It’s 6:30 p.m., and my roommate and I finally make it to the dining hall to eat some pretty awesome food. We take a quick glance at the menu on the flat screen TV (so that’s where our tuition’s going) and don’t pay attention to any of it. While making our way to the pasta bar, we smell it; that delicious, oregano, tomato-pureed goodness. We speed up our pursuit, and approach Friday night dinner option number 1: spaghetti. Of course, we take two plates each, and smother on the knockoff Ragu. We quickly find a booth, and sit down to dive into our ‘authentic’ Italian cuisine. I take a bite, and though the pasta fantastic, there’s something tastes a bit off. No, it’s not overcooked, and I don’t think they used too many spices. I just can’t seem to put my finger on the imperfection.

Then, struck by its obviousness, I realize the problem: it’s not my mother’s spaghetti.

The dining hall’s spaghetti, shockingly, was not made by my mom. This is ridiculous, completely absurd. How could such a prestigious university do such a thing?

A wise artist once said that mom’s spaghetti was the only kind of spaghetti one should ingest, unless that individual were about to make a life-changing performance, in which case they would promptly vomit. Just a side note, when is the last time any of you lovely people had an M&M?

Home-cooked meals are the best, and, as privileged college students, we should only be served the best food. Yes, we deserve to have handmade pasta and freshly smashed tomatoes with organic basil; we need to be happy and healthy to be at our best, or at least that’s what Buzz the Bee taught us. So, colleges and universities across the U. S., why are you not serving students the quality spaghetti they deserve?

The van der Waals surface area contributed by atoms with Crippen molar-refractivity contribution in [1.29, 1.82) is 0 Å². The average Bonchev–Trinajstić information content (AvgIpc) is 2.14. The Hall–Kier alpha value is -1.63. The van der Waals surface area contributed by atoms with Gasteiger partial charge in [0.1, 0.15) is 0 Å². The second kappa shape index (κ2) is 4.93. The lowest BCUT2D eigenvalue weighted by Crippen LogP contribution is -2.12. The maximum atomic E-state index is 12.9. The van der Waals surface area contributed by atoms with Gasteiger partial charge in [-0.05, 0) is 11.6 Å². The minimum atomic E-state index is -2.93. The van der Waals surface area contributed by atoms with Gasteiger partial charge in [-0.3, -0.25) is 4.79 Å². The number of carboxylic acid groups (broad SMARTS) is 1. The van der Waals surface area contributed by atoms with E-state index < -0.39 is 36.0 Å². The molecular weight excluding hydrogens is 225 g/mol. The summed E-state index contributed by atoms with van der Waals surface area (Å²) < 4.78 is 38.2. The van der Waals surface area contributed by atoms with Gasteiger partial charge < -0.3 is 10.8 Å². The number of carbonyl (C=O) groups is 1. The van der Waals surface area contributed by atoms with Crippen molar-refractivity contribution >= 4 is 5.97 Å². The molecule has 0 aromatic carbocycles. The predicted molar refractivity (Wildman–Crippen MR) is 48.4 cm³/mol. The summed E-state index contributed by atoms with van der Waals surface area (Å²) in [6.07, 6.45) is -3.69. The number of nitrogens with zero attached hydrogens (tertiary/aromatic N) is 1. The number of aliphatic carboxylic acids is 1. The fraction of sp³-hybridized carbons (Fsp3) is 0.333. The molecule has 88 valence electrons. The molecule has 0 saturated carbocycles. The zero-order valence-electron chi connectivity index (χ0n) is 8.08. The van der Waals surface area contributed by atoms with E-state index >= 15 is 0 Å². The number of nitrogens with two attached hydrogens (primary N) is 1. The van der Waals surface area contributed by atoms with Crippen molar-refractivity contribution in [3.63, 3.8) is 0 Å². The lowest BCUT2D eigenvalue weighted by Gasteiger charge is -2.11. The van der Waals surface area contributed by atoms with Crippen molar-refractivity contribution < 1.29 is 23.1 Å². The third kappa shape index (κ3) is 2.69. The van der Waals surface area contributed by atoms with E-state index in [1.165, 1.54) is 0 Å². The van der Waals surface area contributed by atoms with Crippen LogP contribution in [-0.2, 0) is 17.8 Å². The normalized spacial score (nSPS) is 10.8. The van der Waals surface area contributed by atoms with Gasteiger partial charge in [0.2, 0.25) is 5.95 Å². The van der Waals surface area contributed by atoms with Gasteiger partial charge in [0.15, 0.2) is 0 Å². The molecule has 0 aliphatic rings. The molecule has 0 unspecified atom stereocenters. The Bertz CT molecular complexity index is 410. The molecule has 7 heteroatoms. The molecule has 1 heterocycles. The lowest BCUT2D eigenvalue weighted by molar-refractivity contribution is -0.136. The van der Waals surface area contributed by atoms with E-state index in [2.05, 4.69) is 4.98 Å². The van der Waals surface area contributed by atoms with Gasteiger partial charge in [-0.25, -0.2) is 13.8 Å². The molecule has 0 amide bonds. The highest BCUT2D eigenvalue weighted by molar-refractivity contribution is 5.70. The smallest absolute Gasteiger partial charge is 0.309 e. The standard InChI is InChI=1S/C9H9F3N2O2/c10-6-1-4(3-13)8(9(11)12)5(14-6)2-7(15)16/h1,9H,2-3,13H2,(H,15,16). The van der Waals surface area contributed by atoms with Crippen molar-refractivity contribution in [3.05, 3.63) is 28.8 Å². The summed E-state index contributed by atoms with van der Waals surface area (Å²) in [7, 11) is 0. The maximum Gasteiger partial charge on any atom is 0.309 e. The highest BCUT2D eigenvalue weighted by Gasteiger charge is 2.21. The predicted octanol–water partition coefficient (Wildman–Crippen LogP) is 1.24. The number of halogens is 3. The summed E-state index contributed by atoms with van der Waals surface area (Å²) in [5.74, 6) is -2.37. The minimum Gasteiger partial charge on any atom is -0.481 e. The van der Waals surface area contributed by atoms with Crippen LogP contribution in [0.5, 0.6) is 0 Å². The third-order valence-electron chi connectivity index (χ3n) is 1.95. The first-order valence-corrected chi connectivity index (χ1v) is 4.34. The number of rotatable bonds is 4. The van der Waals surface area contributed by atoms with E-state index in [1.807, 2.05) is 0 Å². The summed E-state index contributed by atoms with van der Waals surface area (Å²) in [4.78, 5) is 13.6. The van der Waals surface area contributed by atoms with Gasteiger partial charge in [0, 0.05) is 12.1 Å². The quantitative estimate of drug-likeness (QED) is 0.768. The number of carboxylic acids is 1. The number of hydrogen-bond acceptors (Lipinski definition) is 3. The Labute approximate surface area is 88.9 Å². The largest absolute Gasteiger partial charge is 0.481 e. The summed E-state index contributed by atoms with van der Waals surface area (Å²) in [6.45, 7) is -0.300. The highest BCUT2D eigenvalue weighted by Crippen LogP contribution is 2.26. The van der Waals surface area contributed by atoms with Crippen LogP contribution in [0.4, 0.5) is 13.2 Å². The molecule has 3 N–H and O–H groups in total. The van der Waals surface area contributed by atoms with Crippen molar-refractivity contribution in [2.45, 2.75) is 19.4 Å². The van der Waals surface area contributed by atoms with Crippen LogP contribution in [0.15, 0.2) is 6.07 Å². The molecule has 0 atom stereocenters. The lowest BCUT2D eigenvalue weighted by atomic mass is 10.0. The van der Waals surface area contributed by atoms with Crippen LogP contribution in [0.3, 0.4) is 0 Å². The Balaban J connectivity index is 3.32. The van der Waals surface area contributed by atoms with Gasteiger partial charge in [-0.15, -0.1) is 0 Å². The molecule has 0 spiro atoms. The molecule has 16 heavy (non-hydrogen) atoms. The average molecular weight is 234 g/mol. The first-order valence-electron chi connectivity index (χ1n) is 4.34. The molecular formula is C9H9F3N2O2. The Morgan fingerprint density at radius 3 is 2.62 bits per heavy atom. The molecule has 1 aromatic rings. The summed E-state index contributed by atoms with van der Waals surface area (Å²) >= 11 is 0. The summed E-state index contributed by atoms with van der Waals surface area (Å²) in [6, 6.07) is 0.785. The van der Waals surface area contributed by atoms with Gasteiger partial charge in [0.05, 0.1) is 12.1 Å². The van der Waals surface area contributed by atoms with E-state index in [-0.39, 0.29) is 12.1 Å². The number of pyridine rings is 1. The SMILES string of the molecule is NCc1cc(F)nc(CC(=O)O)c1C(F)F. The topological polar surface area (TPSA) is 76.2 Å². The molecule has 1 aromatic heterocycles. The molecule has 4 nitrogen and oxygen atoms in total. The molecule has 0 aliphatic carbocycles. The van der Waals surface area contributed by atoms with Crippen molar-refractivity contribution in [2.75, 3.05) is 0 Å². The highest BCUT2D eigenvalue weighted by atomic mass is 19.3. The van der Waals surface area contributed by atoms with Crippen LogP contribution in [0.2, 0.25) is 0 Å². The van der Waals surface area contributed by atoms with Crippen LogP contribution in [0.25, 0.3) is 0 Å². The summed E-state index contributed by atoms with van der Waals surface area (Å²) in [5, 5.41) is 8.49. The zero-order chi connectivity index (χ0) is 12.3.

Sure, you feed us, and I guess you teach us too, but we are the highly intellectual citizens that will be running the nation in just a few short years. Our generation should be treated like royalty to live up to our societal expectations. Home-cooked meals, seven-figure salaries, and personal Instagram photographers are just a few things that we should be entitled to, if we are expected to deal with the future state of our society. We need incentives. Clearly, due the frequent accusations of laziness and lack of motivation, we should be given the easiest path to integrate into the adult world. We’ve been treated like children our whole lives, why shouldn’t we be treated as such for the duration of our working lives?

…Readers, I hope you caught the sarcasm.

Really, this isn’t a preposterous request. All we’re asking is for you, older generations and educators, to give us what we need to make it to adulthood. We need help. Period. But if you want us to learn how to run the world, let us experience the world for ourselves. We don’t need to be babied. We need experience. We need to know what it’s like to live independently, without the help of our parents. Yes, we want constructive criticism. No, we don’t want all our classes to be easy. Yes, it would be nice if we knew how to do our taxes before we’re 21. Frankly, we just want to live our lives, our way. We don’t want you to run it for us.